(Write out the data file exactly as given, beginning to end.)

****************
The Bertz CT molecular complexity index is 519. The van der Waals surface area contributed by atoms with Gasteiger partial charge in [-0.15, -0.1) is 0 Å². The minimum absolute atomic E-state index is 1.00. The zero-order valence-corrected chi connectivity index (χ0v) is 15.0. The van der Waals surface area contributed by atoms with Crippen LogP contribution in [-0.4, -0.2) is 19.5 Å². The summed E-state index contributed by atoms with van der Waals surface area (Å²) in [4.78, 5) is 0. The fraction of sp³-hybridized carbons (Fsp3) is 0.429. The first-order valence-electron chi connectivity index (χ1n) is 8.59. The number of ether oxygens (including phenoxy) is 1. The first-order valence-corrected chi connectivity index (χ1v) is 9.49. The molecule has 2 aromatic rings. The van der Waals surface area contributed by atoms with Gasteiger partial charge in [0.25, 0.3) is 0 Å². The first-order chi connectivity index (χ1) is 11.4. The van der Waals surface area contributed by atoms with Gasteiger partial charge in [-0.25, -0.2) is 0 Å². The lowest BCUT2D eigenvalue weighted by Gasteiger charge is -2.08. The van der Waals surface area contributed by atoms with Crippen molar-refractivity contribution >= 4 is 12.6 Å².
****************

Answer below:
The Bertz CT molecular complexity index is 519. The van der Waals surface area contributed by atoms with Gasteiger partial charge in [-0.15, -0.1) is 0 Å². The minimum absolute atomic E-state index is 1.00. The zero-order valence-corrected chi connectivity index (χ0v) is 15.0. The van der Waals surface area contributed by atoms with Crippen LogP contribution in [-0.4, -0.2) is 19.5 Å². The summed E-state index contributed by atoms with van der Waals surface area (Å²) in [4.78, 5) is 0. The fraction of sp³-hybridized carbons (Fsp3) is 0.429. The first-order valence-electron chi connectivity index (χ1n) is 8.59. The number of ether oxygens (including phenoxy) is 1. The first-order valence-corrected chi connectivity index (χ1v) is 9.49. The molecule has 2 aromatic rings. The van der Waals surface area contributed by atoms with Gasteiger partial charge in [0.25, 0.3) is 0 Å². The first-order chi connectivity index (χ1) is 11.4. The van der Waals surface area contributed by atoms with Gasteiger partial charge in [-0.25, -0.2) is 0 Å². The lowest BCUT2D eigenvalue weighted by Gasteiger charge is -2.08. The van der Waals surface area contributed by atoms with Crippen molar-refractivity contribution >= 4 is 12.6 Å².